I’ll be the first to admit I am afraid of many things...
...Still, it’s a rare experience to have something burrow a pit in my stomach and sit in the back of my brain, bleeding into everything and leaving behind a trail of masterful but deeply unsettling discomfort. It’s an odd catch-22 when you have to write about something so effective and well done it leaves you speechless. Yet here I sit with Chad Crawford Kinkle’s Chattanooga Film Fest offering, Dementer, at a loss for how to put the feeling of it into words.
I am certain of two things: I loved it, and I have almost never been so uncomfortable with a film in my entire life. The film follows a woman, Katie (Katie Groshong), who’s just left a backwoods cult and is looking for steady work. She starts a job at a care facility for disabled adults, and when she becomes convinced one of her charges, Stephanie (writer/director’s sister Stephanie Kinkle), is in danger, she goes to drastic lengths to protect her. The story alternates between Katie’s life in the cult and her life as a caregiver, through flashback and Katie’s own visions as she reconciles the horrors she left behind with the calm life she’s building for herself. What unfolds is a kind of cult horror unlike any other I’ve seen.
From the second this film starts ‘til credits roll we are enveloped in a sense of near-suffocating dread thanks to breathtaking sound design and score. Films like this, with scores like this, make me realize why I love movies in the first place, and make me grateful I have a platform to call them out on. And when I say “breathtaking” I mean breathtaking. I don’t think I breathed a full breath any of the 80-minute runtime. We’re put on edge immediately, and either we balance, or we tumble over, there is no backing to safer footing.
Dementer is so deeply unsettling in part because there are so many unanswered questions lingering under the surface. Did Katie escape the cult or was she sent out for something? Is Stephanie actually in danger? By whose hand? Who are “the devils” Katie is trying to protect everyone from? What kind of cult did she leave? Ordinarily this last question would be virtually irrelevant. In the horror world all we need to know about cults is that they’re Bad News, no matter what their philosophy is. The only reason it might be worth examining here is because of something that happens in the last twenty minutes or so of the film during one of Katie’s flashbacks and, if I saw what I think I saw, the implications that might have on the way we read the rest of the film and everything preceding that moment.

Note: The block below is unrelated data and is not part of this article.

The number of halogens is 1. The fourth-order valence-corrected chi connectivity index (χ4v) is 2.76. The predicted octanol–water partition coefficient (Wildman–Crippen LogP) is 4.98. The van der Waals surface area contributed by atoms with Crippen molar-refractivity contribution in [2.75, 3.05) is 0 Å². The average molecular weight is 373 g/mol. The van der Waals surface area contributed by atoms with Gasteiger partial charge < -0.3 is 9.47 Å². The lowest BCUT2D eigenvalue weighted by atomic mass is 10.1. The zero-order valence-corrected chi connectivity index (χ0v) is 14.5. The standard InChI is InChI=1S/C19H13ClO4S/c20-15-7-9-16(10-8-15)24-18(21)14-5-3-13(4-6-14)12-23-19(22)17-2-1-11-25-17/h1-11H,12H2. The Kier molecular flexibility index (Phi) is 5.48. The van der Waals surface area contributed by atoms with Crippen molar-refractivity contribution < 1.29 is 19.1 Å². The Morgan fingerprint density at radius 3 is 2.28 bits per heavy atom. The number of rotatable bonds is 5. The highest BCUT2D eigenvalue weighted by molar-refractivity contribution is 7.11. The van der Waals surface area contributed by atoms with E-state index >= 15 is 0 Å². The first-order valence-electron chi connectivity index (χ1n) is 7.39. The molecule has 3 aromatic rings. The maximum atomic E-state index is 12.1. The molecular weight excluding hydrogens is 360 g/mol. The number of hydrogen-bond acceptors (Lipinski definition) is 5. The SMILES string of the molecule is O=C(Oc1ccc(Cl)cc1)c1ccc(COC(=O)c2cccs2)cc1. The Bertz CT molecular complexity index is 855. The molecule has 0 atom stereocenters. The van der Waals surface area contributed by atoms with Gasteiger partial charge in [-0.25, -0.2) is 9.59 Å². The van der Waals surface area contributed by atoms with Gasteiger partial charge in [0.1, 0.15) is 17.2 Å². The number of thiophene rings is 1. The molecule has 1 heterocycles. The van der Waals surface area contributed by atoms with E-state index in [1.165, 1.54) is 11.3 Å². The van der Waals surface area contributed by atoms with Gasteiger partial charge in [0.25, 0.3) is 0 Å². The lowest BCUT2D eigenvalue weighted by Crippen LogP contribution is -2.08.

Stellar sound design and ambiguity isn’t all Dementer has to offer. The cinematography, especially in the Lynchian last twenty minutes, pulls us in and imbalances us along with Katie so that we aren’t always immediately sure what’s happening in real time and what’s only in her head. And, the cast of the care home is entirely disabled people, not able-bodied people playing a role. There may come a time when you tire of me mentioning it, dear reader, but I won’t stop until it’s so commonplace to do so would be exhausting. Horror is the only place I’ve seen a real uptick in casting disabled actors, and, as a disabled horror fan, I find every instance of it worthy at least of mention.
Chad Crawford Kinkle proves he is not one to be overlooked with this sophomore follow-up to Jug Face. Masterfully building tension on par with current horror heavyweights Mike Flanagan and Ari Aster, Kinkle is not afraid to force viewers to confront trauma alongside his protagonists, even when the way through it isn’t always clear. Sometimes the devils we’re trying to outrun aren’t behind us at all. They’re inside, making us doubt the very fabric of our sanity. And how do you fight something that’s fueled by tearing you apart? Dementer is one unseemly examination of trauma and healing not to be missed.
Dementer is currently playing at the online digital version of Chattanooga Film Festival. The festival is only open to U.S. residents, so if you'd like to attend, get your badges at chattfilmfest.org/badges. The festival will be ongoing from now through May 24th.
By Katelyn Nelson
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